In your GCSE biology course, you studied monohybrid inheritance – the inheritance of one phenotypic feature controlled by a single gene. As with many other topics, A-level and SQA biology courses show progression from this to the study of dihybrid inheritance – the inheritance of two phenotypic features controlled by two different genes. The basic principles are the same as those for monohybrid inheritance and A-level students quickly develop the skill of interpreting dihybrid crosses. Most students follow a specification that also includes the concept of epistasis. Unfortunately, this topic seems to cause difficulty for many students. It is, however, worth getting to grips with this concept.
Let us start with a reminder of dihybrid inheritance. Figure 1 shows a typical genetic diagram involving dihybrid inheritance. In this case, it involves the inheritance of two phenotypic features in pea plants (Pisum sativum), controlled by genes on different chromosomes (unlinked) that have no effect on each other (non-interacting). In pea plants:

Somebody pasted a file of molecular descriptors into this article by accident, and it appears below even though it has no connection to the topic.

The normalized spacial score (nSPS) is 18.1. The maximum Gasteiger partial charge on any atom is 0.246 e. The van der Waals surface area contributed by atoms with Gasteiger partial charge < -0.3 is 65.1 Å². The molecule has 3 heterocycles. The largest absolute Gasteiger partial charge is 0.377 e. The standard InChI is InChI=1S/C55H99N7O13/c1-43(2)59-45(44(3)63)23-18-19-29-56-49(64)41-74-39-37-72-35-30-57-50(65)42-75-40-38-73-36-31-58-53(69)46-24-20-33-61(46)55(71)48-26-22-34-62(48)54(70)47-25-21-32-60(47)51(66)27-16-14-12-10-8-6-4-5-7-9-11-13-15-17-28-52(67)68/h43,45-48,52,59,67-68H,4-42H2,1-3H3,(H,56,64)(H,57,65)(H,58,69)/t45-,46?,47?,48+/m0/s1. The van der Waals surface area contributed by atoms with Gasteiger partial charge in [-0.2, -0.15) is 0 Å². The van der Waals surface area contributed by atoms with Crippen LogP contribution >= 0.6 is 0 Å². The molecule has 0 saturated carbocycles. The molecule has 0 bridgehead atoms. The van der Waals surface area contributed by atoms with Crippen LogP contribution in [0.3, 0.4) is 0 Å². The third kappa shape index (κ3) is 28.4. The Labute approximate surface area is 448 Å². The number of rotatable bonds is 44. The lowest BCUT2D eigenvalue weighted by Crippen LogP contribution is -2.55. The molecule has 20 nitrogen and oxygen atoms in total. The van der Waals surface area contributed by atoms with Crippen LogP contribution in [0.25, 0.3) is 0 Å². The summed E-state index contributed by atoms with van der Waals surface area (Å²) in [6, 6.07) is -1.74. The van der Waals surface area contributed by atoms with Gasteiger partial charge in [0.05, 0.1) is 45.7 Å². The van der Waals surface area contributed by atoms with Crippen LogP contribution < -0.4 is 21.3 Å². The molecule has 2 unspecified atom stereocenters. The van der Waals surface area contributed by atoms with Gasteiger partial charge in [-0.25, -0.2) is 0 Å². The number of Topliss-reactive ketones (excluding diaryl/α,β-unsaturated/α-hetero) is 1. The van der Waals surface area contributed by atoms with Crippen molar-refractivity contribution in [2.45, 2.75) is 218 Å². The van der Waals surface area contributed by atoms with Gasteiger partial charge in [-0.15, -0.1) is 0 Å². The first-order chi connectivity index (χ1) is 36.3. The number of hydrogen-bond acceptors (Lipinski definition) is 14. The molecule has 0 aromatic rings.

Your organisation does not have access to this article.
Sign up today to give your students the edge they need to achieve their best grades with subject expertiseSubscribe